BC takes time to serve its veterans

Bellevue College's veterans raise their hands during the flag ceremony.
Bellevue College's veterans raise their hands during the flag ceremony.

On November 10, Bellevue College hosted a Veterans Day ceremony and potluck in honor of past veterans, present veterans, and students who are veterans.

Maggie Whetsel, Director of Public Safety and a Marine Corps veteran, organized the event.

Whetsel began the ceremony by thanking veterans for celebrating this day at Bellevue College.

She continued by thanking all of the sponsors who helped organize and fund the event:  Multi Cultural Services, Advising, Student Programs, Athletics, BC’s Library Media Center, Tom Pritchard (Vice President of Student Services), Institutional Advancement, the Political Science Club, Food Services/Events Office, Campus Operations, the Veterans’ Club, Financial Aid, and the Veterans’ Office.

Jean Floten, President of Bellevue College, was the guest of honor and spoke at the ceremony. “We’re very proud to be a veteran-friendly college,” said Floten.

 She talked about the importance of veterans and how they have continuously risked their lives to protect our freedoms. She then asked everyone to give a moment of silence to reflect on the contributions of past and present veterans. 

President of Veterans’ Club, Andrew Baker, was introduced, and wished the Marine Corps a happy birthday, which has now been active for 234 years.

He also thanked Bellevue College for putting on and supporting the event, as well as those who attended the ceremony for recognizing friends, family and others in the community who are veterans.

Veterans provide one of the most important services to our country. “When you choose the military, you are really choosing a way of life,” said Whetsel.

Veterans Day has been a celebrated federal holiday since 1919, after the signing of the Armistice, which ended World War I.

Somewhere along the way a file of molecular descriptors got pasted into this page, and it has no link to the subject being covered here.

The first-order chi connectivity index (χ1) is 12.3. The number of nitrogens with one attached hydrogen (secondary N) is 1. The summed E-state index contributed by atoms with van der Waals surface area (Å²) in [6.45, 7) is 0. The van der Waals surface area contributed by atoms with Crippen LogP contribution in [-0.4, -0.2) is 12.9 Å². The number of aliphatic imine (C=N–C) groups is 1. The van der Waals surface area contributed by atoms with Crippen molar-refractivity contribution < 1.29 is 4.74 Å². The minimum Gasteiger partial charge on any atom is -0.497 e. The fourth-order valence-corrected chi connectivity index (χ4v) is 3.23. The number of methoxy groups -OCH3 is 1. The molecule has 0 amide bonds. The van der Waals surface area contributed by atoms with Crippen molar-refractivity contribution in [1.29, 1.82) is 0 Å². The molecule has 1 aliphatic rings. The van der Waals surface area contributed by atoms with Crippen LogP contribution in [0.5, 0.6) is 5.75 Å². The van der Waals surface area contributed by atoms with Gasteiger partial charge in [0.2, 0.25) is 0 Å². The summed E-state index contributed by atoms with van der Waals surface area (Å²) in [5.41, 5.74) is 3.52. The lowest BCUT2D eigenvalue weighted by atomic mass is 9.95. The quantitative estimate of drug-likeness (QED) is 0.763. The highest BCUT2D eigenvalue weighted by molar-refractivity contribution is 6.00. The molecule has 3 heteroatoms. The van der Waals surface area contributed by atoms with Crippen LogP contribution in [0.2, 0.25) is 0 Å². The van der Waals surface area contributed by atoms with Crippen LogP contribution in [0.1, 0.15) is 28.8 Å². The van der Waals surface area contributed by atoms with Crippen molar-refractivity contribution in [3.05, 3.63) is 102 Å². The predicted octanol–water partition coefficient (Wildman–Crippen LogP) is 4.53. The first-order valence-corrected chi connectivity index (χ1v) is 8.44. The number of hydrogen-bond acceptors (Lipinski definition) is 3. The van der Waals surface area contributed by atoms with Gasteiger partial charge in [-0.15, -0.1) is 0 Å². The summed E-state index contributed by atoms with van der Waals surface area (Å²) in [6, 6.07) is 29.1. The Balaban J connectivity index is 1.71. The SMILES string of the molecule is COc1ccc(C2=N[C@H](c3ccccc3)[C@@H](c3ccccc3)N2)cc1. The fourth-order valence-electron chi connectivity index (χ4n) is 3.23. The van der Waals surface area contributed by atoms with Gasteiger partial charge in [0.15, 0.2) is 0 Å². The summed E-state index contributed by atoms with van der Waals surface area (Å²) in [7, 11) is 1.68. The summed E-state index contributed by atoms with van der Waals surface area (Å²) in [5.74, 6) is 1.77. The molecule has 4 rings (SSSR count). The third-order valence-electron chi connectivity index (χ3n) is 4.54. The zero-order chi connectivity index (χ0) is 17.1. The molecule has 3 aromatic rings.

Veterans are constantly sacrificing for our country. They give up their time and often have to be away from their friends and family.

Many of them give the ultimate sacrifice of their bodies. Veterans don’t always come back whole either physically or emotionally, and some have even lost their lives.

Veterans have very different memories and accounts of the world. They have seen both happy things and sad things alike. Just by being members of the armed forces, they have a completely different perspective on life.

 “As veterans, we’ve seen things that most people haven’t seen, and we’ve felt things that most people haven’t felt, and have seen things that hopefully other people will never have to see,” said Whetsel.

Whetsel also said that veterans bring maturity, teamwork and leadership skills to Bellevue College, which enlightens other students who are not veterans and may not understand how important the veterans are to our country.

At the conclusion to the ceremony, a cake was presented in honor of all of the veterans, and it was served according to Marine Corps tradition.

It has become a tradition for the youngest member of the Marine Corps who is present to accept the first piece of cake, because he or she represents the future of the armed forces.

It is then customary for the oldest member of the Marine Corps to accept the second piece of cake, because he or she represents past veterans.

And finally, the guest of honor is presented with a slice of cake as well.

After the ceremony, a potluck funded by faculty and staff was held in the A building for all veterans and their families.